Furthermore, all of those copy-pasted comments are anonymous, a hint that the oil and gas industry may be behind an astroturf-style comment-submitting campaign for this rule. Only one letter favoring the proposed rule, written by the American Petroleum Institute and the Center for Liquefied Natural Gas, has the industry's name on it. Three other comments supporting the rule have actual names of individuals, a law school student, a college student, and an individual who DeSmog confirmed wrote the comment out of personal interest and for a public policy course at his university.
On July 29, 2013 Thomas J. Herrmann of the Federal Railroad Administration (FRA) wrote a letter to Jack Gerard, president and CEO of the American Petroleum Institute (API). The letter was in response to the oil train disaster that occurred earlier that month in Lac-Mégantic, Quebec, which killed 47 people and reduced the downtown to a vacant lot (and it remains so over four years later).
Herrmann was writing to Gerard because the oil tank cars hauled by trains are actually owned or leased by members of the American Petroleum Institute, not by rail companies.
The Alberta Energy Regulator (AER) has approved a tailings management plan from oilsands giant Suncor, despite the plan relying on “newly patented, unproven technology” that will require decades of monitoring.
Wednesday’s decision came only six months after the AER rejected Suncor’s proposed plan for the same project because it relied on unproven technology and a 70-year timeline for reclamation. The regulator only later agreed to re-review the plan.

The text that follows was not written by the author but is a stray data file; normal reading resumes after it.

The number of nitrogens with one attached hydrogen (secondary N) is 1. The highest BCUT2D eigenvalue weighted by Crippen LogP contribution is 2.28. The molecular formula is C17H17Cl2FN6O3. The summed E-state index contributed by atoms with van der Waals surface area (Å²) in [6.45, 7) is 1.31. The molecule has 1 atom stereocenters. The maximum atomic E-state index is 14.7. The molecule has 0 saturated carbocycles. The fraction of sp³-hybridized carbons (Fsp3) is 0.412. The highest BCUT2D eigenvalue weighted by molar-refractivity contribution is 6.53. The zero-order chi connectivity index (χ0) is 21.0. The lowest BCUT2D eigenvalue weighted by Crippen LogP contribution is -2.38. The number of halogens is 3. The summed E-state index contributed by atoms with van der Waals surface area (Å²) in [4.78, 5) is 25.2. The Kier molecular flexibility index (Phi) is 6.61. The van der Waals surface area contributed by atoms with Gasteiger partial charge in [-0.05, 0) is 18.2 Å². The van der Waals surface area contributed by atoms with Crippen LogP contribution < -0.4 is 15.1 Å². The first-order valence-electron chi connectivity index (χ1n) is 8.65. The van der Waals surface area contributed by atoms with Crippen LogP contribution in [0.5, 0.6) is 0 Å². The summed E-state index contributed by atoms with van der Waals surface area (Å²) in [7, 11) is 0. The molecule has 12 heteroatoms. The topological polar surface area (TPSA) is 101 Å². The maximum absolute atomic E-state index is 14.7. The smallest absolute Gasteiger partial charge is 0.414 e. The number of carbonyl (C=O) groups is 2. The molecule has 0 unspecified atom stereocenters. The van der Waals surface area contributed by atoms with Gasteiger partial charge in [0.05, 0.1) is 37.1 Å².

So what changed? Uh, nothing.
“Suncor really hasn’t budged an inch in terms of actually changing anything,” said Jodi McNeill, policy analyst at the Pembina Institute, in an interview with DeSmog Canada.
While victims in Texas, Florida, and Puerto Rico are still reeling from the devastation of three hurricanes worsened by a warming climate, the Trump administration and GOP senators in the Gulf continued to push fossil fuel extraction.
On October 18, two senators who reject the science of climate change, Marco Rubio (R-FL) and Bill Cassidy (R-LA), teamed up to introduce a bill to fast-track the regulatory process for exporting small-scale liquefied natural gas (LNG). And on October 24, Secretary of the Interior Ryan Zinke proposed the largest ever sale of oil and gas leases in the United States. The plan would offer nearly 77 million acres of federal waters in the Gulf of Mexico for auction to the fossil fuel industry.
Two years after BP and Shell shareholders resoundingly passed resolutions requiring the oil majors to factor climate change risks into their corporate strategy and accounting, the two companies are disclosing no more than bare minimum, a new report has found.
The report, published by responsible investment nonprofit ShareAction – which was involved in the push to pass these climate resolutions in 2015 – found that while they have taken the necessary steps to meet their new disclosure commitments, the two oil companies are failing to plan for a more rapid transition to a low-carbon economy.
As ShareAction’s report argues, the companies may be publicly supporting the Paris Agreement, but their actions are not living up to their words.